(c) thermal coefficient of expansion of the substrate differs from that of the planar waveguide layers, the planar waveguide layers being substantially thinner than the substrate layer, the planar waveguide layers having a composite thickness of t1 μm; and, irradiating the waveguide with a narrow beam of light and ensuring that the beam of light incident upon the planar waveguide is restricted to a width no greater than t1 μm as the beam of light impinges upon the planar waveguide.
In accordance with the invention there is further provided, a method of providing an optical structure in a planar waveguide device comprising the steps of: providing a layered structure having a composite thickness t1 which includes a thin waveguiding core layer surrounded by cladding layers, the core layer having a thickness nt1 where n<1.0, the layered structure being affixed to a substrate of thickness greater than mt1 where m>5; and, irradiating a portion of the waveguiding core layer with a beam of light for a sufficient duration and with a sufficient intensity to permanently change the refractive index of regions within the waveguiding core layer of the portion, the beam having a spot size of less than t1.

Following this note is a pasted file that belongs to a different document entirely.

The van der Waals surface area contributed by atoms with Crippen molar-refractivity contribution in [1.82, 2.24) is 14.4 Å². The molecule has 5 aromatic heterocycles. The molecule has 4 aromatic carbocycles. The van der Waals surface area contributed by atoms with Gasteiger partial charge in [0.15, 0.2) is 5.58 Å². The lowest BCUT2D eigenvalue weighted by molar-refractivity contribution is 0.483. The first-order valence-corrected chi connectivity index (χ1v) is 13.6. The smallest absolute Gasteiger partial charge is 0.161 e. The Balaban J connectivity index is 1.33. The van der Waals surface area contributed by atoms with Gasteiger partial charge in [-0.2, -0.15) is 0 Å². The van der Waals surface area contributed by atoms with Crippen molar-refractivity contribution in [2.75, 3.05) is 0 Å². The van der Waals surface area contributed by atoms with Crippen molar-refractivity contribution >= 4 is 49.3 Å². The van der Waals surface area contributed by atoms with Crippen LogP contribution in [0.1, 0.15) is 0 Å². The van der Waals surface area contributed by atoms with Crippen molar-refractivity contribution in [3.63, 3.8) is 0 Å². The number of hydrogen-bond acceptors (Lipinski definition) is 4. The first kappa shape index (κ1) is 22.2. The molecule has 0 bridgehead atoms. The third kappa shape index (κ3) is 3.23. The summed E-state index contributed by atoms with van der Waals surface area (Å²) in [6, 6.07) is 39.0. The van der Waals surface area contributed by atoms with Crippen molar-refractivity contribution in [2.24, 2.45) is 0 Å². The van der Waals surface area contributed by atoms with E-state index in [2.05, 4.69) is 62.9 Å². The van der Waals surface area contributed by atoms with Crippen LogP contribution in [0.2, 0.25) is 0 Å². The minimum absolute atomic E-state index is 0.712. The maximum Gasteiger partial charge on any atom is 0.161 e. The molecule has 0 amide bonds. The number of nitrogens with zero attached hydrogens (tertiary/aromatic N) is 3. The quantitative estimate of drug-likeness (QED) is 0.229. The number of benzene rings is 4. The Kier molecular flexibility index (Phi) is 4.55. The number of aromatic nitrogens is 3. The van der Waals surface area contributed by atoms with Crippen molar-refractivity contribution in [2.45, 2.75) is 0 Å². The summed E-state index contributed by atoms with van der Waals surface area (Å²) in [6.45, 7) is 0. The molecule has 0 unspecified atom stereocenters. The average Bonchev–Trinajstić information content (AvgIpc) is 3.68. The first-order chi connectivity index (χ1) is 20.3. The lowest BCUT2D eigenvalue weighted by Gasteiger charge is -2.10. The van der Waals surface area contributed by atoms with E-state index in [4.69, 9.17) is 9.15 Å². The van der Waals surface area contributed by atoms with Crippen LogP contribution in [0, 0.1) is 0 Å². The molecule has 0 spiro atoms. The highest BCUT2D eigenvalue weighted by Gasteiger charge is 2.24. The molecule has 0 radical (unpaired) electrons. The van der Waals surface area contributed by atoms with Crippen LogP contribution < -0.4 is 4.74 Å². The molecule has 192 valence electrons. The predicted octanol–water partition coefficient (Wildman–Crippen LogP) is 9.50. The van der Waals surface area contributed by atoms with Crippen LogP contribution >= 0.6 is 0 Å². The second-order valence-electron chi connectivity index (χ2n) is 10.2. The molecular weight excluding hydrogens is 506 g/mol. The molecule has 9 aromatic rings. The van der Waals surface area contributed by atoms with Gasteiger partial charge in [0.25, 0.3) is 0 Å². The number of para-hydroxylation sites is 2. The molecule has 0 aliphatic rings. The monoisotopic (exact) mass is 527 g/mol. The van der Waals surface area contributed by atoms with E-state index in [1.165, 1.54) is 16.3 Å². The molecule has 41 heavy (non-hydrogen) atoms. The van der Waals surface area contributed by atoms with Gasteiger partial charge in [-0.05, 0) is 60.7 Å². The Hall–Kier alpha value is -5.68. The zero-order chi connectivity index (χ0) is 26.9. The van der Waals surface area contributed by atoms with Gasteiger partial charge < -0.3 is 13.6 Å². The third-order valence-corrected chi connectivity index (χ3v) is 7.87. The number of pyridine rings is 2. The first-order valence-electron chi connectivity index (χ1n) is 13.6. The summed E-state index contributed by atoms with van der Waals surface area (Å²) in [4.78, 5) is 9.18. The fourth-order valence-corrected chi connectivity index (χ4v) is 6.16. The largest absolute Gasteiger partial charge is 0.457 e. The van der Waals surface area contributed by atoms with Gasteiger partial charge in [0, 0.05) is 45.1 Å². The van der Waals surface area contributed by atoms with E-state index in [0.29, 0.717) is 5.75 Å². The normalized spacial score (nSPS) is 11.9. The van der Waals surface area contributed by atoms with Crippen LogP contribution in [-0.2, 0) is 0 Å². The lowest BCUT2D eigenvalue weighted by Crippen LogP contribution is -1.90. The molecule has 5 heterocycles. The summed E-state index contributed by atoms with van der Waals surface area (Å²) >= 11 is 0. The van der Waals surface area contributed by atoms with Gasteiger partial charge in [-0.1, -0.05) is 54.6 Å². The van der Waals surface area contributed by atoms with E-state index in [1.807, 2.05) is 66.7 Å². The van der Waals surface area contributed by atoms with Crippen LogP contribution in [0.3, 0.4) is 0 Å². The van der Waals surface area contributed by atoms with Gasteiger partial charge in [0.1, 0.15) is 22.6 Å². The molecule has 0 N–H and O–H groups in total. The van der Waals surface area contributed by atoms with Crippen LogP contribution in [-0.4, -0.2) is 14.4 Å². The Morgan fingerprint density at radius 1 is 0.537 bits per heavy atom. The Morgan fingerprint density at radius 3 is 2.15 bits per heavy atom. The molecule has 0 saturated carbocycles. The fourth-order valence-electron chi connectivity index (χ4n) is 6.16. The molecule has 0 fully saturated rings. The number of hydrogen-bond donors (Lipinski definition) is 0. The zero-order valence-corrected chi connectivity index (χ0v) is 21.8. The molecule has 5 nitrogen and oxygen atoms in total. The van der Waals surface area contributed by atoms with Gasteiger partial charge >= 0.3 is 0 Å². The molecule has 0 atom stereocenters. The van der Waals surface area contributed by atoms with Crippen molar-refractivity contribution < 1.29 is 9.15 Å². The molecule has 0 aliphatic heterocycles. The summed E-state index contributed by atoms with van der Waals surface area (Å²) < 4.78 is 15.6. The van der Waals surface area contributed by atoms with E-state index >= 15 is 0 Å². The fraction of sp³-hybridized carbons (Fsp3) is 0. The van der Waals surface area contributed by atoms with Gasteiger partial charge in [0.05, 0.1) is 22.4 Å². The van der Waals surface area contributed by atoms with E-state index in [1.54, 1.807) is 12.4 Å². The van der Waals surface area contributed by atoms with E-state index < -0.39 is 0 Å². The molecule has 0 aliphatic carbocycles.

In accordance with the invention, a method of providing an optical structure in a planar waveguide device comprises the steps of: providing a layered structure having a substrate layer of a thickness ts and a substantially thinner waveguiding core layer surrounded by a cladding having a combined thickness of t1; and, irradiating a portion of the waveguiding core layer with a beam of light for a sufficient duration and with a sufficient intensity to permanently change the refractive index of regions within the waveguiding core layer of the portion, the beam having a diameter upon the planar waveguide device wherein 95% if its power is confined to an area of less than or equal to t1.